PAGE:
Physical exertion [1-5] 4
Good race? Ok
Course challenge Just right
Organized? Yes
Events on-time? Yes
Lots of volunteers? Yes
Plenty of drinks? Yes
Post race activities:
Race evaluation [1-5] 4

2007-10-08 10:25 AM

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Subject: Emerald Pointe Triathlon

2007-10-08 10:59 AM
in reply to: #996391

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Alpharetta, GA
Subject: RE: Emerald Pointe Triathlon
Great job, TRIATHLETE!  You did it...awesome job and quite the story/RR!!
2007-10-08 11:27 AM
in reply to: #996391

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Pacific Northwest
Subject: RE: Emerald Pointe Triathlon

I am so proud of you!  Your race report really reflects the dedication and determination of a triathlete.  For the rest of your life, you can say you are a triathlete!!!  And now you  know what to expect and can go and do a few more next season. . . and before you know it, maybe you will be contemplating IM???  Way to go, thank you for sharing your story.  It's been a pleasure being on a 'team' with you all season!!!

2007-10-08 12:42 PM
in reply to: #996391

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Out running or enjoying a fine glass of red...
Subject: RE: Emerald Pointe Triathlon

WHOO WHOO WHOO! Nice race report (and not just 'cause it mentions me!) - entertaining, gripping, true - excellent journalism. 

We both did awesome.  We should both be proud!

Way to go, TRIATHLETE!


2007-10-08 1:03 PM
in reply to: #996391

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Renton, Washington
Subject: RE: Emerald Pointe Triathlon
Congratulations on completing your 1st of many triathlons! It's such a good feeling isn't it?  You did incredibly well and should be proud of yourself no matter what!
2007-10-08 10:33 PM
in reply to: #996391

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Subject: RE: Emerald Pointe Triathlon
Really good read!  You did a great job this year to get to this stage, and you should definitely be proud!

2007-10-09 8:23 AM
in reply to: #996391

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Acworth, Georgia
Subject: RE: Emerald Pointe Triathlon

Where do I start?  Reading your race report brought back some memories for me.  Last year I did EP as my returning event to a sport that I had competed in 18 years prior.  It was much tougher than I recall (as I was 24 years old back then and well, you do the math, much older now).  I too, had a panic attack in the swim.  I finished next to last place for the men.  It was a tough journey.  Unlike you, tough, I beat myself up pretty bad, until the next weekend when I did the Destin tri and performed more as expected.  I still finished down in the standings but was getting stronger.

Now with that said, the bottom line is:  WAY TO GO, TRIATHLETE!  You indeed showed the personification of that title with your determination and mental capabilities to keep pushing and complete an event that most would not ever try.  We are all very proud of you and want to be there to encourage you to continue on this journey that you have just started.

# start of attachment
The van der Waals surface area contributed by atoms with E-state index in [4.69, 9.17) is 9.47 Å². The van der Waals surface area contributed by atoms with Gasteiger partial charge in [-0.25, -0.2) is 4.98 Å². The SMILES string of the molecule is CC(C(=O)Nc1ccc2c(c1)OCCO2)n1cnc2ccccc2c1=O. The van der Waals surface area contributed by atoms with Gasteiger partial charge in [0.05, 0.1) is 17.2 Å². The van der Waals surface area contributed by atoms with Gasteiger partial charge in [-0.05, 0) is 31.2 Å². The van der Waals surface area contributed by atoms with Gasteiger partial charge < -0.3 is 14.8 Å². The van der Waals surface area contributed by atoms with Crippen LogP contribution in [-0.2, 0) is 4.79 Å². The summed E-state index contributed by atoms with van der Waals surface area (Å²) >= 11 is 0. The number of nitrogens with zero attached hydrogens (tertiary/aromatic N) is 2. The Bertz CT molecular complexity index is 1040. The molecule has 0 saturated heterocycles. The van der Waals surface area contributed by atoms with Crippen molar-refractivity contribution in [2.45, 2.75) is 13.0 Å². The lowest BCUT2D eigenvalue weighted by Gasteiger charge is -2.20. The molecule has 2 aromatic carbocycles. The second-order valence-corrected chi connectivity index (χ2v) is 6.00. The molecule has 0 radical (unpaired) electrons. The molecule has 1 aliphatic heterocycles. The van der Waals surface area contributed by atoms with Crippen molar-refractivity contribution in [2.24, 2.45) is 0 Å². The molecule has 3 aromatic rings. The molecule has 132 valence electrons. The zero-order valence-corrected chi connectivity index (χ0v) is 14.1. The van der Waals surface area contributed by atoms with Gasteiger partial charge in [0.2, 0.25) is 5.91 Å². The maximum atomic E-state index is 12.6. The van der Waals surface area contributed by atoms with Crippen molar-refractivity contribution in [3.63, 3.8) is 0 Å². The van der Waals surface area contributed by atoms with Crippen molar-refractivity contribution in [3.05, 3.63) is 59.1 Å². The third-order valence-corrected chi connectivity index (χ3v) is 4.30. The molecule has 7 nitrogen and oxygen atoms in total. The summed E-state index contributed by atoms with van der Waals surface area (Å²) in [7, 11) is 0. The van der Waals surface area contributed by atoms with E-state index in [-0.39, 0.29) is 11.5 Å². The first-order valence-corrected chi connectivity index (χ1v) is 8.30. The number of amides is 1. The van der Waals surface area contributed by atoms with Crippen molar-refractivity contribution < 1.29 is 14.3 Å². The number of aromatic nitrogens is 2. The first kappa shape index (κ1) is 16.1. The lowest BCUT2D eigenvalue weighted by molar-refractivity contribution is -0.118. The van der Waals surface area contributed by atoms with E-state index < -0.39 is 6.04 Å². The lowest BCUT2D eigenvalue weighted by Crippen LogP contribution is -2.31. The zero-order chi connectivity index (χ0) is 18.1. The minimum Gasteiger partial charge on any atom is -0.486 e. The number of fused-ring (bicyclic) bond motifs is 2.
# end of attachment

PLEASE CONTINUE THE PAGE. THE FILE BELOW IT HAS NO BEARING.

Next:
2007-10-09 8:40 AM
in reply to: #996391

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Subject: RE: Emerald Pointe Triathlon
Nice race report!  You did an awesome job, and you're going to keep getting better!
2007-10-09 11:20 AM
in reply to: #996391

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Sous Mon Diadème
Subject: RE: Emerald Pointe Triathlon
Congratulations, Triathlete!  Way to overcome your fear in the water and get through it.  You DID it.  You kept moving forward and finished and that's all that matters.  Excellent race report.  I suspect at the end of next season you will look back on this one and be amazed at your progress.
2007-10-09 2:27 PM
in reply to: #996391

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Allen, TX
Subject: RE: Emerald Pointe Triathlon


It has been so great getting to cyber-know you on the triOK team. All I have to say is you NEED to do more races, because your race report was so fun to read!!!!!

You did it, girl!!!!!

2007-10-10 7:40 AM
in reply to: #996391

New user

Powder Springs
Subject: RE: Emerald Pointe Triathlon
Congratulations! The Emerald Pointe was my first triathlon, also...
What a high! BTW...I can relate to the cadence going thru your head! Semper Fi


2007-10-19 2:01 PM
in reply to: #996391


Subject: RE: Emerald Pointe Triathlon
Congratulations. I did the Emerald Pointe triathlon as my first triathlon ever and felt a lot of the same feelings you did. (Murky Lake Water, excitement about finishing the swim, b/c I knew I would survive, amazement at the speed of that 15 year old kid that blew past me on a tri bike -- I rode a hybrid, thinking I should have run more. =).

Your description of the course (including that ridiculous hill up to T1) and the bike course were spot on. But no matter where you finish, I think the true mark is gutting out to finish. Most people don't even get that far.

Hope to see you hear about you at other events.